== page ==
Matthew Bell, economist for Australian Property Monitors, told SmartCompany some areas of the country are undoubtedly recording overheated rises.

    "The reasons behind these rises I view from a very macro level. It's a supply and demand issue, and there are definitely areas where prices will have been overbid and they are much more susceptible to things like the first home owners incentive."

    "Of course, easier credit and lower interest rates are factors, but I think you can't discount the undersupply and strong population growth and I think we've just had good growth for a long period of time."

    Louis Christopher, founder of property research firm SQM Research, told us that there are suburbs which are anomalies.

    "We've got to be careful, because we have no doubt seen some rises and some areas have been stronger than others. This is an anomaly. These areas have risen faster than the overall market for a number of reasons, the suburbs could be more popular, more people want to live there for whatever reasons, etc. A combination of factors."

    In other words, there are suburbs we need to watch out for?

    Absolutely. Buyers really need to do their research, particularly in Melbourne where prices jumped 18.5% last year, according to APM. That market looks very warm right now.

    What about the outlook for house prices going forward? You've got me a little worried with all this overheated talk.

    You're not the only one worried - this is an issue that has even vexed the Governor of the RBA, Glenn Stevens. Here's what he said back in July, since when housing prices have only climbed:

    "A very real challenge in the near-term is the following: how to ensure that the ready availability and low cost of housing finance is translated into more dwellings, not just higher prices. Given the circumstances - the economy moving to a position of less than full employment, with labour shortages lessening and reduced pressure on prices for raw material inputs - this ought to be the time when we can add to the dwelling stock without a major run-up in prices."

    "If we fail to do that - if all we end up with is higher prices and not many more dwellings - then it will be very disappointing, indeed quite disturbing. Not only would it confirm that there are serious supply-side impediments to producing one of the things that previous generations of Australians have taken for granted, namely affordable shelter, it would also pose elevated risks of problems of over-leverage and asset price deflation down the track."

    Stevens can't be put in the category of a property bear, but his concerns do highlight a few of the issues confronting the sector.

    What else are the doomsayers worried about?

    There are two main things: the debt levels of Australian household and the difference between house prices and incomes.

    Dr Steve Keen, Associate Professor of Economics & Finance at the University of Western Sydney, is one of Australia's biggest housing bears - he famously predicted house prices could fall by as much as 40% last year, a claim that has been proven to be very wrong.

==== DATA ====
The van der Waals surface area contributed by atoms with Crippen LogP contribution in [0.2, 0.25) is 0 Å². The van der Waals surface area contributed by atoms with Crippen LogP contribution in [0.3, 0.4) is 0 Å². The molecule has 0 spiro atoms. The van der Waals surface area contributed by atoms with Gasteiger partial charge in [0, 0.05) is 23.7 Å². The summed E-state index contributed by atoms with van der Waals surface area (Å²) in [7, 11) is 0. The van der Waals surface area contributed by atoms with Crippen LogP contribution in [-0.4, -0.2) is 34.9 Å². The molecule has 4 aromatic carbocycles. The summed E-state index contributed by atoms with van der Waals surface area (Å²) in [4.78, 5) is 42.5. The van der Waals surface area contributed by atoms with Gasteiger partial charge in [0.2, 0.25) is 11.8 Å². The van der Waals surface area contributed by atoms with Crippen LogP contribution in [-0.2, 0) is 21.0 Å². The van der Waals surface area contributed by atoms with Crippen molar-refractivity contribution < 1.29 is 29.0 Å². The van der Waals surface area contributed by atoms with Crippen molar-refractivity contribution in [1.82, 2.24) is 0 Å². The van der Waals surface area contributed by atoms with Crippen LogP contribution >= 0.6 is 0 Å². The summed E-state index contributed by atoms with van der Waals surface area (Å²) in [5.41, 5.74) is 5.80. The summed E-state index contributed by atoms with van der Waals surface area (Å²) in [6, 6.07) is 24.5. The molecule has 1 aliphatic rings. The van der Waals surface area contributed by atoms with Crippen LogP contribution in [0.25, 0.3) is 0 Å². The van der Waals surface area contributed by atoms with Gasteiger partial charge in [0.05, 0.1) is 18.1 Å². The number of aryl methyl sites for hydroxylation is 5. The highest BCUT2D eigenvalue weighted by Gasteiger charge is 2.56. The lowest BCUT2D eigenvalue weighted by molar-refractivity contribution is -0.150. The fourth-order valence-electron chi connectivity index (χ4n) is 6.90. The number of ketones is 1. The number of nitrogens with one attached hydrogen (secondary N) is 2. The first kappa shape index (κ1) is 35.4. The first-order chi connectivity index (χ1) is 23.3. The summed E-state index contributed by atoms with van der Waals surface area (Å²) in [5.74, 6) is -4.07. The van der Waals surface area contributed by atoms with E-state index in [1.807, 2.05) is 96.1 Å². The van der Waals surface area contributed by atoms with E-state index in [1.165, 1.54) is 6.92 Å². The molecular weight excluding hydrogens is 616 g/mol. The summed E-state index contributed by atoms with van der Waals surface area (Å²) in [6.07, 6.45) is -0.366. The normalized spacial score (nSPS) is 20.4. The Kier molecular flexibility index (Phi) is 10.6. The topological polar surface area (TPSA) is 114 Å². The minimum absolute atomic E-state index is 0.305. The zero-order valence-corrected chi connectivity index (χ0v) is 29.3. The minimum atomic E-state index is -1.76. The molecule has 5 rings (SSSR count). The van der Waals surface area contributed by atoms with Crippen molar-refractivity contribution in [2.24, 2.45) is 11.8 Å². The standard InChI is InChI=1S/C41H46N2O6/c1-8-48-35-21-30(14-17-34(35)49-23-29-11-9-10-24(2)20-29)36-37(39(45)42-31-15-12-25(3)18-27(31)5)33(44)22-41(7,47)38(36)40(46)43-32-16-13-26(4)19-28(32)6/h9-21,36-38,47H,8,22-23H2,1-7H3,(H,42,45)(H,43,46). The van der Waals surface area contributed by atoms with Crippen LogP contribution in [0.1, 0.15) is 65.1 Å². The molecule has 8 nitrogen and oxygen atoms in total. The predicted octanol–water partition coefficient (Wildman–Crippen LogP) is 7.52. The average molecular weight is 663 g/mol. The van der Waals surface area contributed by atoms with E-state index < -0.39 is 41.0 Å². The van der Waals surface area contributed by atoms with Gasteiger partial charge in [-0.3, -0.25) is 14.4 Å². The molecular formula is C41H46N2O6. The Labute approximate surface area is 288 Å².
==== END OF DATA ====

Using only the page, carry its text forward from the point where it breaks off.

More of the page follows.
But Keen is a close watcher of the level of debt carried by Australian households. Here is a graph from his Debt Watch blog that shows how Australia's debt level as relative to GDP has doubled in the last decade, mainly due to borrowing for homes.

    What Keen fears is a huge period of deleveraging when Australian households start to feel that they are simply carrying too much debt.

    "When debt is as high as it is now - literally 100% of GDP for households and another 60% for businesses - then deleveraging can cause a dramatic fall in demand," he writes.

    He argues that drop in demand will also bring house prices down with it, and says this process was delayed last year by the Government's first home owners grant, which has since been wound back.

    Does Keen have a point?

    The state of Australia's household balance sheets is bubbling along in the background as a real problem, particularly if unemployment was to jump, if rates were to rise very quickly or, as Keen argues, if households were to begin deleveraging. The issue is, it's tough to see what causes those things to start happening at the moment.

    What else are the bears worried about?

    How expensive Australian house prices are. This question, measured typically by the ratio of house prices to household income is one of the most fiercely debated questions in the property sector.

    There appears to be reasonable agreement that the long-term average for Australian house prices is about 3x household income.

    But the current ratio is more contentious. Many commentators say the ratio is 7-8x. Using the APM city house price median of $525,000, the ratio is around 5.8x.

    But Christopher Joye of Rismark says the ratio is a much lower 4.1x - largely unchanged over the last six years. He gets this figure by using a median of around $370,000, which is based on all dwelling types (houses, units, terraces) across all of Australia (including regional areas, as this is where 40% of Australia's housing stock is).

    So there is an argument to say Australian housing remains affordable?

    Sure, although income is only one reason of the measures of affordability - interest rates and bank loan-to-value ratios are also important. And there are plenty - including the Housing Industry Association - who have some big concerns about affordability levels, particularly if rates continue to rise as expected this year.

    Are there any other good signs for house prices?

    Perhaps the best sign is what economists like to call the "fundamentals" of the market - that is, that demand for housing is far higher than supply.

    Put simply, Australia is not building enough houses to meet the demand from a growing population and migration.

    Paul Brad****, head of property and financial system research at ANZ, summed this argument up in the bank's recent property outlook.

    "Each day underlying housing demand remains above new supply, the market tightens further.